Creating a pediatric prehospital destination decision tool using a modified Delphi method

Jennifer F. Anders, Jennifer N. Fishe, Kyle A. Fratta, Jessica H. Katznelson, Matthew J. Levy, Richard Lichenstein, Michael G. Milin, Joelle N. Simpson, Theresa A. Walls, Heather L. Winger

Research output: Contribution to journalArticlepeer-review


Decisions for patient transport by emergency medical services (EMS) are individualized; while established guidelines help direct adult patients to specialty hospitals, no such pediatric equivalents are in wide use. When children are transported to a hospital that cannot provide definitive care, care is delayed and may cause adverse events. Therefore, we created a novel evidencebased decision tool to support EMS destination choice. A multidisciplinary expert panel (EP) of stakeholders reviewed published literature. Four facility capability levels for pediatric care were defined. Using a modified Delphi method, the EP matched specific conditions to a facility pediatriccapability level in a draft tool. The literature review and EP recommendations identified seventeen pediatric medical conditions at risk for secondary transport. In the first voting round, two were rejected, nine met consensus for a specific facility capability level, and six did not reach consensus on the destination facility level. A second round reached consensus on a facility level for the six conditions as well as revision of one previously rejected condition. In the third round, the panel selected a visual display format. Finally, the panel unanimously approved the PDTree. Using a modified Delphi technique, we developed the PDTree EMS destination decision tool by incorporating existing evidence and the expertise of a multidisciplinary panel.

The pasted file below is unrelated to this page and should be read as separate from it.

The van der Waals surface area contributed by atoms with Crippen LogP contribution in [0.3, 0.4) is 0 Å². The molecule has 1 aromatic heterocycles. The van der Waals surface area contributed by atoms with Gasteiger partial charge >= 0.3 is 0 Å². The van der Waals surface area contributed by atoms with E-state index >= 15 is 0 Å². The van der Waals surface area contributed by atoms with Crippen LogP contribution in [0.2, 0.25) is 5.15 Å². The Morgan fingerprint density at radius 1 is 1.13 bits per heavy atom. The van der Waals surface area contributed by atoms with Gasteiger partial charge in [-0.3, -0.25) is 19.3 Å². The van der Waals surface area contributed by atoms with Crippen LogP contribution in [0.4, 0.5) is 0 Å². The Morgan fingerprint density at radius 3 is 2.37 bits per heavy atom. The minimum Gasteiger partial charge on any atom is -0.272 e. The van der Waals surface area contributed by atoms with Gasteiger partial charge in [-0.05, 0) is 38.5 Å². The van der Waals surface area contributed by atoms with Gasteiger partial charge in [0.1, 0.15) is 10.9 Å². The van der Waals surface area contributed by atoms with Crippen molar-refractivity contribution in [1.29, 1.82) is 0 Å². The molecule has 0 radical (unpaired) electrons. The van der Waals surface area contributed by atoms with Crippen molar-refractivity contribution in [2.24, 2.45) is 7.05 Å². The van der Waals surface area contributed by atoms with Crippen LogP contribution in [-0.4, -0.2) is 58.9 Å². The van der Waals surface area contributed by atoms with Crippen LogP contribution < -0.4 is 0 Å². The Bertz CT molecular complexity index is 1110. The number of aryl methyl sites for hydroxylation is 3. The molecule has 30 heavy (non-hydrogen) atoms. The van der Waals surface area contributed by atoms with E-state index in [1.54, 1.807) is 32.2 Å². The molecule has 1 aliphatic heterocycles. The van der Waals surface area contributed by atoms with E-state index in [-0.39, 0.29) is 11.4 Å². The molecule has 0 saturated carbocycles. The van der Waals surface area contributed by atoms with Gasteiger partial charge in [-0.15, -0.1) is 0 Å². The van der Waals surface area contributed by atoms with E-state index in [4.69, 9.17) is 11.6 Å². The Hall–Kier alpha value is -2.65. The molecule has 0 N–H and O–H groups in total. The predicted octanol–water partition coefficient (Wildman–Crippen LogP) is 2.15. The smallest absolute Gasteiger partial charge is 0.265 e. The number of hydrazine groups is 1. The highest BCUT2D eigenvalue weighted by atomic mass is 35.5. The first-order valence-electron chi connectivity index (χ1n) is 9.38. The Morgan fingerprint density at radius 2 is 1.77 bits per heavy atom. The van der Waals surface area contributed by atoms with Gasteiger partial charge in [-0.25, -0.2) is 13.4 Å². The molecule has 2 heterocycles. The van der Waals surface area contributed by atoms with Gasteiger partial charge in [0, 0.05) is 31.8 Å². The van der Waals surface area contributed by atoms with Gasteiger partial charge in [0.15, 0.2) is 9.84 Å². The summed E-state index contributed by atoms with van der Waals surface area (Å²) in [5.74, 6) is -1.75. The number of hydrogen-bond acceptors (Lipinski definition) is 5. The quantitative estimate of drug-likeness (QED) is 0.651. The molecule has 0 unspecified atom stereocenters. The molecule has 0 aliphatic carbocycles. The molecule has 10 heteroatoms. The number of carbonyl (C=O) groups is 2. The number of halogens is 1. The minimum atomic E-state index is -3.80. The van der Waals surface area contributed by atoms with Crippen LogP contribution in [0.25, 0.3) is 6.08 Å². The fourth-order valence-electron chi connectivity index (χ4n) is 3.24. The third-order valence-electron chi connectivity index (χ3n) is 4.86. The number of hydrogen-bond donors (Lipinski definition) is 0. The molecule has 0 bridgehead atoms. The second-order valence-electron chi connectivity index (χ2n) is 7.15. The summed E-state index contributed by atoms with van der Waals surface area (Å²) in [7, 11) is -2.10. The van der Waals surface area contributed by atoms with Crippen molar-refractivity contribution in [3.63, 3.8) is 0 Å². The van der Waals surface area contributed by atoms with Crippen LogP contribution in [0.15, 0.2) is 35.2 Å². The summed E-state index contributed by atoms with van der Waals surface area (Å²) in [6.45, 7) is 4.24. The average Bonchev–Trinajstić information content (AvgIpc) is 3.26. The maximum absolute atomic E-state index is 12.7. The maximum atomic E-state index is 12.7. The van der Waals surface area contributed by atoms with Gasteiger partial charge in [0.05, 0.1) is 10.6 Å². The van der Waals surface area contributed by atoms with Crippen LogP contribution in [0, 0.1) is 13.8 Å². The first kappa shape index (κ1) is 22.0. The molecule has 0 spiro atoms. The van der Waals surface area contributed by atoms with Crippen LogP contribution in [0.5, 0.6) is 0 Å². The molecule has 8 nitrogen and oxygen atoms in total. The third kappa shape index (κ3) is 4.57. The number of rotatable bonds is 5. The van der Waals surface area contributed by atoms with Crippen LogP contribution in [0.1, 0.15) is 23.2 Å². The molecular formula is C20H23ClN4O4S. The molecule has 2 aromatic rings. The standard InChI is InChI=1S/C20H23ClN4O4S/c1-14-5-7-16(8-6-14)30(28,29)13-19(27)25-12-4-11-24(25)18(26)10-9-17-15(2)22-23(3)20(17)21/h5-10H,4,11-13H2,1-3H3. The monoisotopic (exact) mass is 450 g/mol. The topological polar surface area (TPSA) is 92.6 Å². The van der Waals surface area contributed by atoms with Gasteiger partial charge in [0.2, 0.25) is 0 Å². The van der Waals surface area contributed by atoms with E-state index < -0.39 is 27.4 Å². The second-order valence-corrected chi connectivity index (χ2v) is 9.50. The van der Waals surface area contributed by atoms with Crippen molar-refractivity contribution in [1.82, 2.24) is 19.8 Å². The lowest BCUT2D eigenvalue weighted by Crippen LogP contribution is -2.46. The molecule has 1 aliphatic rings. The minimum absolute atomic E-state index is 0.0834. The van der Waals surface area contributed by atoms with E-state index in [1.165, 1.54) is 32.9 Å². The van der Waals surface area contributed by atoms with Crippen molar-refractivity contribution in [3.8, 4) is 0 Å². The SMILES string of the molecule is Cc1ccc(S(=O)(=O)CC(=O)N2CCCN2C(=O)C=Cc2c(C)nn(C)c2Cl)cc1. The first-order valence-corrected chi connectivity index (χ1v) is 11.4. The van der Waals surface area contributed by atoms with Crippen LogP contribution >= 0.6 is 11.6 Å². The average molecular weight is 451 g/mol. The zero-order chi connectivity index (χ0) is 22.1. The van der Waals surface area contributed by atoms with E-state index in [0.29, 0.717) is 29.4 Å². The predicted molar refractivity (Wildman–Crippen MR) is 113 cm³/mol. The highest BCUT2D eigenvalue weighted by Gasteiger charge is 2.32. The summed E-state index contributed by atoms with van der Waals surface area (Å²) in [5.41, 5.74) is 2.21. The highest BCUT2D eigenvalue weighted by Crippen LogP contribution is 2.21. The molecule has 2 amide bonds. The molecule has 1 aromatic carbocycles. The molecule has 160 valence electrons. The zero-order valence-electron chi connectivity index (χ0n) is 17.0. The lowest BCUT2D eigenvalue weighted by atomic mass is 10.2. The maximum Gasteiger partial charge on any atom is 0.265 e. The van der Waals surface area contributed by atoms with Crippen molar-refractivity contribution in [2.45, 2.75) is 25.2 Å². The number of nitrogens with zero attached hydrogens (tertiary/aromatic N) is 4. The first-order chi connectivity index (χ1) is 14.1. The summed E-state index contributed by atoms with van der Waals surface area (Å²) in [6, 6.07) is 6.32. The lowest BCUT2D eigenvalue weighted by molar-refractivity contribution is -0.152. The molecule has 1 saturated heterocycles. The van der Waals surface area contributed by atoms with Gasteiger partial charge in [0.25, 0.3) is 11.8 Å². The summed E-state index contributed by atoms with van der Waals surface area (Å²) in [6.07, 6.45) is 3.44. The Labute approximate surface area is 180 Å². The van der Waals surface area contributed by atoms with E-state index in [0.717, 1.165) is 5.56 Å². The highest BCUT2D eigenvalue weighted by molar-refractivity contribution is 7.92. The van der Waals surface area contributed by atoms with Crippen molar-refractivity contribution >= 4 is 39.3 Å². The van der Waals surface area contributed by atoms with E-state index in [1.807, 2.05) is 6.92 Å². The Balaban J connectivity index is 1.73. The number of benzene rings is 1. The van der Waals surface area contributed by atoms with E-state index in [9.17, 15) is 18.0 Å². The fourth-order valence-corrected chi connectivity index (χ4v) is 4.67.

Original languageEnglish (US)
Article number658
Issue number8
StatePublished - Aug 2021


  • Emergency care
  • Emergency medical services (EMS)
  • Pediatrics
  • Prehospital
  • Regionalization
  • Specialty care
  • Transport
  • Triage

ASJC Scopus subject areas

  • Pediatrics, Perinatology, and Child Health


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